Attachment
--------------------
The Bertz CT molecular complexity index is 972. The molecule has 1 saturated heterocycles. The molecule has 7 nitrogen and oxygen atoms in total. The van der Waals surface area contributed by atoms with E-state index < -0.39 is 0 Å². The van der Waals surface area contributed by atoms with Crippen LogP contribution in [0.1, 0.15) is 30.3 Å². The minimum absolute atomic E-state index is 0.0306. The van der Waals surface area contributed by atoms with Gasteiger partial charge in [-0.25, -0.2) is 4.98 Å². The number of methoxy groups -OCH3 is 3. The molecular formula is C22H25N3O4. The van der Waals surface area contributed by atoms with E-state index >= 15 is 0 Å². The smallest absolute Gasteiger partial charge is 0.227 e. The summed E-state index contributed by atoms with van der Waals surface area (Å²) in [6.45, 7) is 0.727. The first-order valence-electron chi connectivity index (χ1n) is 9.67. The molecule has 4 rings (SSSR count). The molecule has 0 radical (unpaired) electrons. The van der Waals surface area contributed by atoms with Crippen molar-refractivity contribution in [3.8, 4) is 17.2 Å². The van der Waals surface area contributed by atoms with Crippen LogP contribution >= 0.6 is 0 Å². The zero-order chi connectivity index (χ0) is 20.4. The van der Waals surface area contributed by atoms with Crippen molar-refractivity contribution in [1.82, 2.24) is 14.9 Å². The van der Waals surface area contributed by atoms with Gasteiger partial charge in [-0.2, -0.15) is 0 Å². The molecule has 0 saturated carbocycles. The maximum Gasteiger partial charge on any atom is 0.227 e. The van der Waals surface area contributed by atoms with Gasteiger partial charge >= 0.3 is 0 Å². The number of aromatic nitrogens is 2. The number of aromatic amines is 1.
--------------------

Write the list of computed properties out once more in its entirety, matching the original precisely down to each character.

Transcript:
The Bertz CT molecular complexity index is 972. The molecule has 1 saturated heterocycles. The molecule has 7 nitrogen and oxygen atoms in total. The van der Waals surface area contributed by atoms with E-state index < -0.39 is 0 Å². The van der Waals surface area contributed by atoms with Crippen LogP contribution in [0.1, 0.15) is 30.3 Å². The minimum absolute atomic E-state index is 0.0306. The van der Waals surface area contributed by atoms with Gasteiger partial charge in [-0.25, -0.2) is 4.98 Å². The number of methoxy groups -OCH3 is 3. The molecular formula is C22H25N3O4. The van der Waals surface area contributed by atoms with E-state index >= 15 is 0 Å². The smallest absolute Gasteiger partial charge is 0.227 e. The summed E-state index contributed by atoms with van der Waals surface area (Å²) in [6.45, 7) is 0.727. The first-order valence-electron chi connectivity index (χ1n) is 9.67. The molecule has 4 rings (SSSR count). The molecule has 0 radical (unpaired) electrons. The van der Waals surface area contributed by atoms with Crippen molar-refractivity contribution in [3.8, 4) is 17.2 Å². The van der Waals surface area contributed by atoms with Crippen LogP contribution >= 0.6 is 0 Å². The zero-order chi connectivity index (χ0) is 20.4. The van der Waals surface area contributed by atoms with Crippen molar-refractivity contribution in [1.82, 2.24) is 14.9 Å². The van der Waals surface area contributed by atoms with Gasteiger partial charge in [-0.2, -0.15) is 0 Å². The molecule has 0 saturated carbocycles. The maximum Gasteiger partial charge on any atom is 0.227 e. The van der Waals surface area contributed by atoms with Gasteiger partial charge >= 0.3 is 0 Å². The number of aromatic nitrogens is 2. The number of aromatic amines is 1.